The magistrate judge determined that Powell does not have standing to challenge the alleged search because he had been evicted. As he noted, a hotel guest does not have a legitimate expectation of privacy in his room once his rental period has been lawfully terminated. [Record No. 42, p. 4 (United States v. Spicer, 549 Fed.Appx. 373, 377 (6th Cir. 2013))]. But Powell maintains that he has standing to challenge the “search” because he was never evicted.

         “A hotel may lawfully terminate a guest's occupancy for unauthorized activity, including possession of illegal drugs.” Spicer, 549 Fed.Appx. at 376. See also Raider v. Dixie Inn, 248 S.W. 229, 229-230 (Ky. 1923) (innkeeper may exclude individuals whose conduct annoys or endangers others). Powell suggests that he had not been evicted because he had not been advised of the hotel's decision. However, “[a] hotel terminates a guest's occupancy by taking justifiable affirmative steps to repossess [a] room . . . and to assert dominion and control over it.” Spicer, 549 Fed.Appx. at 376.

         Powell relies on the non-binding decisions in United States v. Young, 573 F.3d 711 (9th Cir. 2009), and United States v. Bautista, 362 F.3d 584, 590 (9th Cir. 2004), in opposing the magistrate judge's conclusion. But these cases do not help Powell, as they are factually dissimilar to the instant case and affirm that hotel guests do not have a reasonable expectation of privacy once their occupancy has been lawfully terminated. In Young, hotel security staff entered the defendant's room while he was not present to investigate a theft complaint. Once inside, they found a firearm and checkbooks belonging to others. Security staff then placed Young's room on “electronic lockout” so that he could not re-enter the room. Staff members informed a police officer of their suspicions, and the officer detained Young on the hotel premises. The officer accompanied staff to Young's room and waited in the hallway while they searched. However, the officer observed a firearm in plain sight, and he entered the room and seized the firearm and other items.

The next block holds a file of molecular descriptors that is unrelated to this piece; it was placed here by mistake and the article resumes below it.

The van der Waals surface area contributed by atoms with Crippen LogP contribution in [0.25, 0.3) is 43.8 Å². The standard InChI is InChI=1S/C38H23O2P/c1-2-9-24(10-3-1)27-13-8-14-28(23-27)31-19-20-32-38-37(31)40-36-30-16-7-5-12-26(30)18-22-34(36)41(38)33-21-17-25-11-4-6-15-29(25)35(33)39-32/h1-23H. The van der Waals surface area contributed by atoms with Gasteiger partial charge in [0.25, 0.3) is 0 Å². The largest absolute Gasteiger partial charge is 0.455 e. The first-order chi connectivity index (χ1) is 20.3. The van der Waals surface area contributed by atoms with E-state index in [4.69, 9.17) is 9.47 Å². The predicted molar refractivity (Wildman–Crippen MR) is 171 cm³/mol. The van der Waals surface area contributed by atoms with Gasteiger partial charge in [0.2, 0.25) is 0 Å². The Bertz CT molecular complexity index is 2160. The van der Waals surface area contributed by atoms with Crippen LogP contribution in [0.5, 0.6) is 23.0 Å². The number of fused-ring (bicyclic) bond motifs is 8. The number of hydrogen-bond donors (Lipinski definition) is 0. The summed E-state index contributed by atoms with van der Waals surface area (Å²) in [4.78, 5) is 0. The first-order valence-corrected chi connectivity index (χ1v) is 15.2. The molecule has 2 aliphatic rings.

The Ninth Circuit determined that Young had a legitimate privacy interest in his room because he was still the lawful occupant when the police officer entered it. The court concluded that the hotel had not taken affirmative steps to evict Young. Additionally, the Court noted that Young was never informed of the hotel's policies regarding guns in rooms and guests suspected of committing crimes. 573 F.3d at 715.

         Bautista also involved police officers searching a motel room. During Bautista's stay, his travel booking company advised the hotel manager that the credit card used to book the room was stolen. The hotel manager called the police “to find out what was going on with [the defendant] and the credit card.” 362 F.3d at 587. If Bautista could not “explain the credit card ...